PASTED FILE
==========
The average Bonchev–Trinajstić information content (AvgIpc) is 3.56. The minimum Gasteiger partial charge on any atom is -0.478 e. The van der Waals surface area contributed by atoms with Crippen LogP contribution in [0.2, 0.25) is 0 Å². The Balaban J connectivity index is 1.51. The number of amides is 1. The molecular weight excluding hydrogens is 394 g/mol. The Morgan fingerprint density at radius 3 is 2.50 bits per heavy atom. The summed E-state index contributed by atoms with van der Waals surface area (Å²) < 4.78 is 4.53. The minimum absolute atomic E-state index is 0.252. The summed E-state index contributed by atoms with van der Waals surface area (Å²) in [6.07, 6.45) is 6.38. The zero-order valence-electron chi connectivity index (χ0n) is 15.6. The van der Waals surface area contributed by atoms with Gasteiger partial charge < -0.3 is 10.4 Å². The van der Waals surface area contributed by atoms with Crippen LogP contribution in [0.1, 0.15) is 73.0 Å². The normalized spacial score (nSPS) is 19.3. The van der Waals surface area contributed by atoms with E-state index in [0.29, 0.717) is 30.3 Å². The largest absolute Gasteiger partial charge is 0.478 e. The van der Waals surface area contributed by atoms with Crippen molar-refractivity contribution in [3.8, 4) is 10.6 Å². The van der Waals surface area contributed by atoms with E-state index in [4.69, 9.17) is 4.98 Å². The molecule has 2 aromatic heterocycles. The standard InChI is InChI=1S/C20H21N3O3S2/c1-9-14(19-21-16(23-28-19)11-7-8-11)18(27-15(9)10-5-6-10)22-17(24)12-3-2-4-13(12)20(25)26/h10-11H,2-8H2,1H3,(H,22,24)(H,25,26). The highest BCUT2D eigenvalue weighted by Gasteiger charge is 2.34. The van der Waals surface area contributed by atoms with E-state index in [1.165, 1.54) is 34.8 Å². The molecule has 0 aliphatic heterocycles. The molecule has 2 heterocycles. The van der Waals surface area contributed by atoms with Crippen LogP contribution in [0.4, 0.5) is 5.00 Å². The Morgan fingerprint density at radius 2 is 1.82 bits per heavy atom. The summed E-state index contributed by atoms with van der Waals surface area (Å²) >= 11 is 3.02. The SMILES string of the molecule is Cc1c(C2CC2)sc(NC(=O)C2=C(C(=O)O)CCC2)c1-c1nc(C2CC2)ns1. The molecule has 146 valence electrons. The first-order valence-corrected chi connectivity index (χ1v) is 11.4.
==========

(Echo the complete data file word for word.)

The average Bonchev–Trinajstić information content (AvgIpc) is 3.56. The minimum Gasteiger partial charge on any atom is -0.478 e. The van der Waals surface area contributed by atoms with Crippen LogP contribution in [0.2, 0.25) is 0 Å². The Balaban J connectivity index is 1.51. The number of amides is 1. The molecular weight excluding hydrogens is 394 g/mol. The Morgan fingerprint density at radius 3 is 2.50 bits per heavy atom. The summed E-state index contributed by atoms with van der Waals surface area (Å²) < 4.78 is 4.53. The minimum absolute atomic E-state index is 0.252. The summed E-state index contributed by atoms with van der Waals surface area (Å²) in [6.07, 6.45) is 6.38. The zero-order valence-electron chi connectivity index (χ0n) is 15.6. The van der Waals surface area contributed by atoms with Gasteiger partial charge < -0.3 is 10.4 Å². The van der Waals surface area contributed by atoms with Crippen LogP contribution in [0.1, 0.15) is 73.0 Å². The normalized spacial score (nSPS) is 19.3. The van der Waals surface area contributed by atoms with E-state index in [0.29, 0.717) is 30.3 Å². The largest absolute Gasteiger partial charge is 0.478 e. The van der Waals surface area contributed by atoms with Crippen molar-refractivity contribution in [3.8, 4) is 10.6 Å². The van der Waals surface area contributed by atoms with E-state index in [4.69, 9.17) is 4.98 Å². The molecule has 2 aromatic heterocycles. The standard InChI is InChI=1S/C20H21N3O3S2/c1-9-14(19-21-16(23-28-19)11-7-8-11)18(27-15(9)10-5-6-10)22-17(24)12-3-2-4-13(12)20(25)26/h10-11H,2-8H2,1H3,(H,22,24)(H,25,26). The highest BCUT2D eigenvalue weighted by Gasteiger charge is 2.34. The van der Waals surface area contributed by atoms with E-state index in [1.165, 1.54) is 34.8 Å². The molecule has 0 aliphatic heterocycles. The molecule has 2 heterocycles. The van der Waals surface area contributed by atoms with Crippen LogP contribution in [0.4, 0.5) is 5.00 Å². The Morgan fingerprint density at radius 2 is 1.82 bits per heavy atom. The summed E-state index contributed by atoms with van der Waals surface area (Å²) >= 11 is 3.02. The SMILES string of the molecule is Cc1c(C2CC2)sc(NC(=O)C2=C(C(=O)O)CCC2)c1-c1nc(C2CC2)ns1. The molecule has 146 valence electrons. The first-order valence-corrected chi connectivity index (χ1v) is 11.4.